My conversation with the poet of this one went something like

—Why does this work so well??! (me)

—I don’t know! (her)

—I don’t either but it does!

—I know!

It’s barely more than scriggles. But that it gave me a word, scriggles, totally for free, means lots. It’s second-order creative; it creates creativity; it’s generative. Those earth and vegetal tones are life-in-potential. (Even what colourblind I thinks to be purple, the chlorophyll of the low-light set.) Just as asemic writing itself is meaning-in-potential.


A student in my other class, damn but I love her ambition, and so see myself in it, wants to elicit from Marvell’s “A Dialogue Between the Soul and the Body” the whole mind-body problem, link back to the Buddha on that and connect forward to modern materialist theories positing mind as an emergent property of material systems. Had to say, that’s an MA thesis, not a ten-page critical research paper. But emergence is where it’s at, complexity, new reals irreducible. (Why the eff am I advisor to a journal called Occam’s Razor?) And I trust her to find a scope to make it work. And – point of the digression – emergence is what’s here, too.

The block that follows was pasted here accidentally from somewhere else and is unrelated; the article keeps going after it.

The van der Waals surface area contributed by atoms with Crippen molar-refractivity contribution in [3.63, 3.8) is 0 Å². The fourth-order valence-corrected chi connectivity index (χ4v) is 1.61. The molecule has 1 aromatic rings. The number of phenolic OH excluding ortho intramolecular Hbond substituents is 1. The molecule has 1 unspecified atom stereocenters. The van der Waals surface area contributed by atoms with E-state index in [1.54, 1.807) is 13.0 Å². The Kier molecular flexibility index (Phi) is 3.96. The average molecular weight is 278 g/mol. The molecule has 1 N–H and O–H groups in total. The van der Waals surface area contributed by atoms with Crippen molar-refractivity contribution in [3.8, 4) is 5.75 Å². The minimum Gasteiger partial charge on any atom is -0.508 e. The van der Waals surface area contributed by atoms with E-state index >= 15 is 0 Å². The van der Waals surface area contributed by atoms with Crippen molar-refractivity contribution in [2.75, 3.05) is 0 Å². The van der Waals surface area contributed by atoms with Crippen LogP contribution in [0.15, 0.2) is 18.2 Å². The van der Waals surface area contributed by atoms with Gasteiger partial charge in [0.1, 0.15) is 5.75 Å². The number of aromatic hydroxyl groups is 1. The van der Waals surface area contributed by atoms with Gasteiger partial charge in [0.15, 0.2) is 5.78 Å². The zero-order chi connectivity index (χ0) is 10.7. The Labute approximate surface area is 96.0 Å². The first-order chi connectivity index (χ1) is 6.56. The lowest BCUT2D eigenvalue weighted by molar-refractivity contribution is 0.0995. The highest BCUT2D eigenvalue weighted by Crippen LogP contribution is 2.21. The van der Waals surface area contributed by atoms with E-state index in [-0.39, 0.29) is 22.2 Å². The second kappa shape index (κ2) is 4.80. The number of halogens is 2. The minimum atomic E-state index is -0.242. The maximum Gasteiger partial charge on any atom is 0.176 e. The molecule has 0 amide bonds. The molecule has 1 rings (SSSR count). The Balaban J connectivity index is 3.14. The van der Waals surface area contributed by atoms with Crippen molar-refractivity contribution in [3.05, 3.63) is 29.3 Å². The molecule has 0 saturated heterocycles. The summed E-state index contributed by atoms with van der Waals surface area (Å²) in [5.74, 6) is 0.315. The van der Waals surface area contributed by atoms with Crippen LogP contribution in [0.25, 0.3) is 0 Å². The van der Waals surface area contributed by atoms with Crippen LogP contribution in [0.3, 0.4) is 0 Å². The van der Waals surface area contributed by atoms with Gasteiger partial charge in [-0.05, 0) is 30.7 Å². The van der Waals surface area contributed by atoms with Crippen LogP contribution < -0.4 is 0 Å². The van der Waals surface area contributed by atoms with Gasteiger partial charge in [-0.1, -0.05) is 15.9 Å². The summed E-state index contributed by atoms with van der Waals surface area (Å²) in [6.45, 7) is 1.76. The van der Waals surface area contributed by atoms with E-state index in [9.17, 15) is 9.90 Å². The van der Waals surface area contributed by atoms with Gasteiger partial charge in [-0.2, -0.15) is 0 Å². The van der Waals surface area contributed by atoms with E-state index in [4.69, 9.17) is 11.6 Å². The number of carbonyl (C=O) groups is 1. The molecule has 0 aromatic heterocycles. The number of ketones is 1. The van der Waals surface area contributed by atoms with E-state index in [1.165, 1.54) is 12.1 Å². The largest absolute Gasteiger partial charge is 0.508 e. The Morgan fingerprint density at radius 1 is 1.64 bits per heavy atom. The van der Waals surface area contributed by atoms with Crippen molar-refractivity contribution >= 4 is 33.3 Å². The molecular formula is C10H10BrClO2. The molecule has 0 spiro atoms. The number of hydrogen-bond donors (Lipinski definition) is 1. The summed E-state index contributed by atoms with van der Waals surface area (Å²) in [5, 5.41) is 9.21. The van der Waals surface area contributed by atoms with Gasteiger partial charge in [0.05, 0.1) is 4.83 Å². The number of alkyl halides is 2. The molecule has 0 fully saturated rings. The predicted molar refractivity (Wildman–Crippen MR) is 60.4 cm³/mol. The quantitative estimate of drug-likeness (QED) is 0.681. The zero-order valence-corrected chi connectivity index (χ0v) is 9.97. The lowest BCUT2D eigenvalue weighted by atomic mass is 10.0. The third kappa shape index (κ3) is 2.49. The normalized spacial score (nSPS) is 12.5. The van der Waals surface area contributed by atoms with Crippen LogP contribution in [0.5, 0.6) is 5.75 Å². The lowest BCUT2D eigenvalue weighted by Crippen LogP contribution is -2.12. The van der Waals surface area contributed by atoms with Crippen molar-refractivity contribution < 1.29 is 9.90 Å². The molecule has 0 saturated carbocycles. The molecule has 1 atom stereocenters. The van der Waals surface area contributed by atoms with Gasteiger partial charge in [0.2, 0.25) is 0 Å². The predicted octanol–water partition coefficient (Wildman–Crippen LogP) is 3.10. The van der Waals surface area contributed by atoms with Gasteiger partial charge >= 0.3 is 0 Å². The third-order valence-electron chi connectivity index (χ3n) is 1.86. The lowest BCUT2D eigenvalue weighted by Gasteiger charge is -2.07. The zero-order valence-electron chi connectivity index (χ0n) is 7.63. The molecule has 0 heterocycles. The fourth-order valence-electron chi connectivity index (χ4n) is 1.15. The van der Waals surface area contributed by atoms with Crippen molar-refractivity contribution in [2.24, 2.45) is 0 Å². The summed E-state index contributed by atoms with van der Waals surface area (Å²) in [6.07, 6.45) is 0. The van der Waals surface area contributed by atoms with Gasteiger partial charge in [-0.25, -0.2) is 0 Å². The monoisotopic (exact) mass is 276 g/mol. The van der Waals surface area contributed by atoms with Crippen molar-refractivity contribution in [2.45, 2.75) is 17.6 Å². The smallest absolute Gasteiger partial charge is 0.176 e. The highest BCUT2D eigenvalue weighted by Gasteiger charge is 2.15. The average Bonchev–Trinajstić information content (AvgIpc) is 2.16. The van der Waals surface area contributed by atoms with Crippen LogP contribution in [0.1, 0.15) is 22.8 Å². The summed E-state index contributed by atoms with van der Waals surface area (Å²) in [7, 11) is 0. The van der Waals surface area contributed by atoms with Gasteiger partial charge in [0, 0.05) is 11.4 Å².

I do love this teaching thing. However good I may be at it, it is better to me. I hope the overseers will let me keep doing my work as intuition says to. How do you say, though, to an office oriented to conduct codes, chapters and verses, that I want and try to teach from prajna?

Constructions of Whiteness

A panel proposal put together by the best triangle I’ve ever been a corner to. (Side note, do you know how hard it is to persuade a room of undergrads that a three-legged stool can’t wobble? I do know now. I mean, you get it, or you don’t, how to explain it?) For next summer’s CCWWP convention (that mouthful’s the Canadian Creative Writers and Writing Programs) in Toronto. Has a thematic focus whose statement starts like this